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People v. Hill

SUPREME COURT OF THE STATE OF NEW YORK Appellate Division, Fourth Judicial Department


October 2, 2009

THE PEOPLE OF THE STATE OF NEW YORK, RESPONDENT,
v.
HADJI S. HILL, DEFENDANT-APPELLANT.

Appeal from a judgment of the Monroe County Court (Patricia D. Marks, J.), rendered April 12, 2006. The judgment convicted defendant, upon his plea of guilty, of manslaughter in the first degree.

PRESENT: HURLBUTT, J.P., MARTOCHE, CENTRA, GREEN, AND GORSKI, JJ.

MEMORANDUM AND ORDER

It is hereby ORDERED that the judgment so appealed from is unanimously affirmed.

Memorandum

On appeal from a judgment convicting him upon his plea of guilty of manslaughter in the first degree (Penal Law § 125.20 [1]), defendant contends that his plea was not knowingly, voluntarily or intelligently entered because, during the plea colloquy, he raised a possible justification defense and negated the intent element of the crime. Even assuming, arguendo, that defendant preserved those contentions for our review by his pro se motion to withdraw the plea, we conclude that they are lacking in merit. First, we conclude that County Court conducted the requisite further inquiry to ensure that "there was no possibility of a justification defense" (People v Lopez, 71 NY2d 662, 668; see People v Winchester, 38 AD3d 1336, 1337, lv denied 9 NY3d 853). Second, with respect to the contention of defendant that he negated the intent element of the crime during the plea colloquy, we note that, when defendant failed to admit that he intended to cause the victim to sustain a serious physical injury, the court conducted what was in effect a limited Alford colloquy with respect to the intent element, thus rendering unnecessary an admission of intent by defendant. The People marshaled the evidence concerning defendant's intent to cause serious physical injury, defendant acknowledged that evidence, and then voluntarily entered the plea. " '[A]n Alford plea may only be allowed when it is the product of a voluntary and rational choice and there is strong evidence of defendant's guilt before the court' " (People v Ryan, 59 AD3d 751, 751-752). Here, although the plea was not expressly characterized as an Alford plea, both of those conditions were met in this case, and it cannot be said that defendant "failed to appreciate that his responses to County Court's inquiries would, in fact, constitute a plea of guilty" (id. at 751; see generally Matter of Silmon v Travis, 95 NY2d 470, 475; People v Spulka, 285 AD2d 840, 841, lv denied 97 NY2d 643; People v Davis, 197 AD2d 921, lv denied 82 NY2d 848).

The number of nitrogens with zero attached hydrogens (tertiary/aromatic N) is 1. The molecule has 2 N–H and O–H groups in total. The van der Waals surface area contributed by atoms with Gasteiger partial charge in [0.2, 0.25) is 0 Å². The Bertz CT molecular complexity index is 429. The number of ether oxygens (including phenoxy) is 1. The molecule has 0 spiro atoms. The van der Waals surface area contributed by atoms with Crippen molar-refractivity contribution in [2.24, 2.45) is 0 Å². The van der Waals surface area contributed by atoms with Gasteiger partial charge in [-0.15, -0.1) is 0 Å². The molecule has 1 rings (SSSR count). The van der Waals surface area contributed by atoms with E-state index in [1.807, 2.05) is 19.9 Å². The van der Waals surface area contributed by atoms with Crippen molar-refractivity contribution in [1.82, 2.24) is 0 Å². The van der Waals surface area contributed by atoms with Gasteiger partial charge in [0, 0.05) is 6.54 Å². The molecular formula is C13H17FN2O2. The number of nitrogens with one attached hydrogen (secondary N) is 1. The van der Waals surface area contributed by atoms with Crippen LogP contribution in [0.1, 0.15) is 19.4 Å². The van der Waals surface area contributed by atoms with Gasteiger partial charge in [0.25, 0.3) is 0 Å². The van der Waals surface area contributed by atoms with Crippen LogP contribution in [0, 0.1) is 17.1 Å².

20091002

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